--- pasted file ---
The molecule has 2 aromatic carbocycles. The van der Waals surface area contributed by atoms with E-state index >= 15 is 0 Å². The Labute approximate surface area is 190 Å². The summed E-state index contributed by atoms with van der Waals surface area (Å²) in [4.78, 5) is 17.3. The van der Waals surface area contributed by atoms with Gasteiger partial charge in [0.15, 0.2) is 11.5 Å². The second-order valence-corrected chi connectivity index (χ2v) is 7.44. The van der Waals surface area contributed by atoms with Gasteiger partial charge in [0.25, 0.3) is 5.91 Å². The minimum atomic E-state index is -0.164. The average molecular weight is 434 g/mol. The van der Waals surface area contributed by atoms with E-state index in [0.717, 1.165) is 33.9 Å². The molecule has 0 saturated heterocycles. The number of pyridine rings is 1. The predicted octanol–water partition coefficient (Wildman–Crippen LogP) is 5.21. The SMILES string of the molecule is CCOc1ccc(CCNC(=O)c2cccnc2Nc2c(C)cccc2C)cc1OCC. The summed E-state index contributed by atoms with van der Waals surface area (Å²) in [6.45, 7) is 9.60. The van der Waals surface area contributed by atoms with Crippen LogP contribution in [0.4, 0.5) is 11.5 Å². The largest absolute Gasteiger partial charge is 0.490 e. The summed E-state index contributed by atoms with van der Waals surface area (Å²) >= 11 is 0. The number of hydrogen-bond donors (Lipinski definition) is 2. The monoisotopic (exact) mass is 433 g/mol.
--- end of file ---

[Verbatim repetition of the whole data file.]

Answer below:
The molecule has 2 aromatic carbocycles. The van der Waals surface area contributed by atoms with E-state index >= 15 is 0 Å². The Labute approximate surface area is 190 Å². The summed E-state index contributed by atoms with van der Waals surface area (Å²) in [4.78, 5) is 17.3. The van der Waals surface area contributed by atoms with Gasteiger partial charge in [0.15, 0.2) is 11.5 Å². The second-order valence-corrected chi connectivity index (χ2v) is 7.44. The van der Waals surface area contributed by atoms with Gasteiger partial charge in [0.25, 0.3) is 5.91 Å². The minimum atomic E-state index is -0.164. The average molecular weight is 434 g/mol. The van der Waals surface area contributed by atoms with E-state index in [0.717, 1.165) is 33.9 Å². The molecule has 0 saturated heterocycles. The number of pyridine rings is 1. The predicted octanol–water partition coefficient (Wildman–Crippen LogP) is 5.21. The SMILES string of the molecule is CCOc1ccc(CCNC(=O)c2cccnc2Nc2c(C)cccc2C)cc1OCC. The summed E-state index contributed by atoms with van der Waals surface area (Å²) in [6.45, 7) is 9.60. The van der Waals surface area contributed by atoms with Crippen LogP contribution in [0.4, 0.5) is 11.5 Å². The largest absolute Gasteiger partial charge is 0.490 e. The summed E-state index contributed by atoms with van der Waals surface area (Å²) >= 11 is 0. The number of hydrogen-bond donors (Lipinski definition) is 2. The monoisotopic (exact) mass is 433 g/mol.